Why Are Scientologists Teaching British Kids About Drugs?

Why is a madcap cult-like religion teaching British kids about drugs and addiction?

That’s right, the Church of Scientology is the main provider of teaching materials on addiction to UK schools.

A charity called Narconon – which is funded by the Church of Scientology and has a number of Scientologists on its staff – also gives talks to kids at schools around the country, where they teach “the truth about drugs” based on the bizarre teachings of sci-fi writer and founder of the Church of Scientology L Ron Hubbard.  

Well known

This is not new information, however. An investigation by the Evening Standard two years ago found thousands of pupils at primary and secondary schools are being exposed to anti-drug lectures based on Scientology.

A couple of days ago when The Guardian reported how Amazon is now donating money to Narconon. 


The article explains how Narconon – who believe that “all drugs are poison” – has drug treatment centres around the world where they “use cocktails of vitamins, exercise and lengthy daily sauna sessions as part of its treatment programme.”

Dangerous methods

The charity’s methods – a so-called ‘detoxification’ using ultra-high doses of niacin and other vitamins along with multi-hour saunas – have been labelled quackery and harmful. 

Wikipedia details 13 deaths at Narconon treatment centres, including two young men who died suddenly at the Narconon centre in Taceno, Italy during the so-called ‘detoxification’ stage of the Narconon program.

Speaking to the Standard in 2017, Professor David Nutt, who chaired the government’s Advisory Council on the Misuse of Drugs until 2009, said: 

“We have known for years that Scientologists have been targeting schools through drugs education packages. 

“They are the main provider of teaching aids to schools, as neither government nor local authorities put any money into this topic. It’s an outrage.”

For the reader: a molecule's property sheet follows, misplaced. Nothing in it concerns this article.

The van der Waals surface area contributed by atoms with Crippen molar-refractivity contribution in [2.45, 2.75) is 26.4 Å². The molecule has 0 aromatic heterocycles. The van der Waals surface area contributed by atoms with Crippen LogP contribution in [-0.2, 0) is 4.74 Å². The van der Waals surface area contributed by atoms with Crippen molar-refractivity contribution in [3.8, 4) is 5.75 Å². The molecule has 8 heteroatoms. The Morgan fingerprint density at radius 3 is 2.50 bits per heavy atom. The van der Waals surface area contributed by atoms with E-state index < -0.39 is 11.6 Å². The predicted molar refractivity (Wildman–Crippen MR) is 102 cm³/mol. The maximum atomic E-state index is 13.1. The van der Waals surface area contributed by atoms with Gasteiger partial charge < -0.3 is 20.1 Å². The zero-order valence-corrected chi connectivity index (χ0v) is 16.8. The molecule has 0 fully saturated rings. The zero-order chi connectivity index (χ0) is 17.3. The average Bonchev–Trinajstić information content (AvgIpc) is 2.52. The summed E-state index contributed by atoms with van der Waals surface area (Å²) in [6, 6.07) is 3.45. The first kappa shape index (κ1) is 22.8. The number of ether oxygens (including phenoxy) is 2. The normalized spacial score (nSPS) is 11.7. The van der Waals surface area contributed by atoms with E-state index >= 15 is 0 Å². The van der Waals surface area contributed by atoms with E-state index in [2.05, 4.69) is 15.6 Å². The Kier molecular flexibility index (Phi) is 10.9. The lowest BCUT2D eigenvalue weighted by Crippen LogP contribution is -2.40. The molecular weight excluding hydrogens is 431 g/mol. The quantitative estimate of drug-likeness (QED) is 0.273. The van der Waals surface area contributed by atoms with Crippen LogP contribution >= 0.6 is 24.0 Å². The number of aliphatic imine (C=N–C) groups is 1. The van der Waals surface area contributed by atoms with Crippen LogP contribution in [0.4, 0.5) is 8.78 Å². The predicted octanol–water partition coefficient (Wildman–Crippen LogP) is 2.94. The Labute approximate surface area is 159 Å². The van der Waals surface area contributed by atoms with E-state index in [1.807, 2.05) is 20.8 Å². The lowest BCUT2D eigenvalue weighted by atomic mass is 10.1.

Soft introduction to Scientology

Not only are Narconon teaching inaccurate and biased material on addiction, it is claimed they are also using access in order to children to introduce them to Scientology.  

Excerpt from the Standard article: 

Professor David Touretzky of Carnegie Mellon University in Pittsburgh, who has written extensively about Scientology and Narconon, said the organisation targets pupils “any chance they get”.

He called Narconon “a money- making scam and a source of potential new Scientologists” adding: “The first step is to get people to see L Ron Hubbard as a benevolent authority figure instead of a sociopathic cult leader. The drug education programme is just about taking that first step.”

Science fiction/religion

Scientology members, including famous actors such as Tom Cruise and John Travolta, believe that humans are haunted by the spirits of aliens brought to Earth in spaceships and massacred with hydrogen bombs by a galactic warlord called Xenu 75 million years ago.

This is based on the writing of L Ron Hubbard, who is described by Narcocon as a humanitarian and researcher, but described by most others as a narcissistic fantasist. 

Incidentally, he was also a drug user and heavy smoker. 

About Jack Woodhouse

A passionate cannabis proponent, Jack has been immersed in cannabis culture for over a decade. He launched High & Polite in 2017 and has since reached millions of people. He is the author of Overcoming Weed Dependence: The Truth About Addiction And The Secret To A Healthy Relationship With Cannabis

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